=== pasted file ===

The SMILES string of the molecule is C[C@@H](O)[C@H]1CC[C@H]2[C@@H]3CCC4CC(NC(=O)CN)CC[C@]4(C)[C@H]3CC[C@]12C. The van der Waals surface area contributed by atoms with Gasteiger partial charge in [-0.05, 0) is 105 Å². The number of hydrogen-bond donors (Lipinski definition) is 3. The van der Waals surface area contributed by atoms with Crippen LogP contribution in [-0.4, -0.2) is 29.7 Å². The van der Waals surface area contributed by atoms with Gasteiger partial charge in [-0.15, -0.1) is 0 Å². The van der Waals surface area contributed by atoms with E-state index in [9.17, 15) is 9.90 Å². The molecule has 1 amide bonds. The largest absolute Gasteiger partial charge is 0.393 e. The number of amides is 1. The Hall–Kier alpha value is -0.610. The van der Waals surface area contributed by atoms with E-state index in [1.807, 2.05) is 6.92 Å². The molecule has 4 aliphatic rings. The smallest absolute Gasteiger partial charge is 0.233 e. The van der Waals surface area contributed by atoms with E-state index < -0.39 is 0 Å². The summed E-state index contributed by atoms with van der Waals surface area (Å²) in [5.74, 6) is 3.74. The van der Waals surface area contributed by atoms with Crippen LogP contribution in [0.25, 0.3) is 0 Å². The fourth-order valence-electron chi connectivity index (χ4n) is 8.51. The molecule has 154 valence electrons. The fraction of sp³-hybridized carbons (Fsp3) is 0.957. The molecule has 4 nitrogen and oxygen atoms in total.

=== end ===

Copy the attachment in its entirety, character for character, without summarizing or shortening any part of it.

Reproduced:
The SMILES string of the molecule is C[C@@H](O)[C@H]1CC[C@H]2[C@@H]3CCC4CC(NC(=O)CN)CC[C@]4(C)[C@H]3CC[C@]12C. The van der Waals surface area contributed by atoms with Gasteiger partial charge in [-0.05, 0) is 105 Å². The number of hydrogen-bond donors (Lipinski definition) is 3. The van der Waals surface area contributed by atoms with Crippen LogP contribution in [-0.4, -0.2) is 29.7 Å². The van der Waals surface area contributed by atoms with Gasteiger partial charge in [-0.15, -0.1) is 0 Å². The van der Waals surface area contributed by atoms with E-state index in [9.17, 15) is 9.90 Å². The molecule has 1 amide bonds. The largest absolute Gasteiger partial charge is 0.393 e. The number of amides is 1. The Hall–Kier alpha value is -0.610. The van der Waals surface area contributed by atoms with E-state index in [1.807, 2.05) is 6.92 Å². The molecule has 4 aliphatic rings. The smallest absolute Gasteiger partial charge is 0.233 e. The van der Waals surface area contributed by atoms with E-state index < -0.39 is 0 Å². The summed E-state index contributed by atoms with van der Waals surface area (Å²) in [5.74, 6) is 3.74. The van der Waals surface area contributed by atoms with Crippen LogP contribution in [0.25, 0.3) is 0 Å². The fourth-order valence-electron chi connectivity index (χ4n) is 8.51. The molecule has 154 valence electrons. The fraction of sp³-hybridized carbons (Fsp3) is 0.957. The molecule has 4 nitrogen and oxygen atoms in total.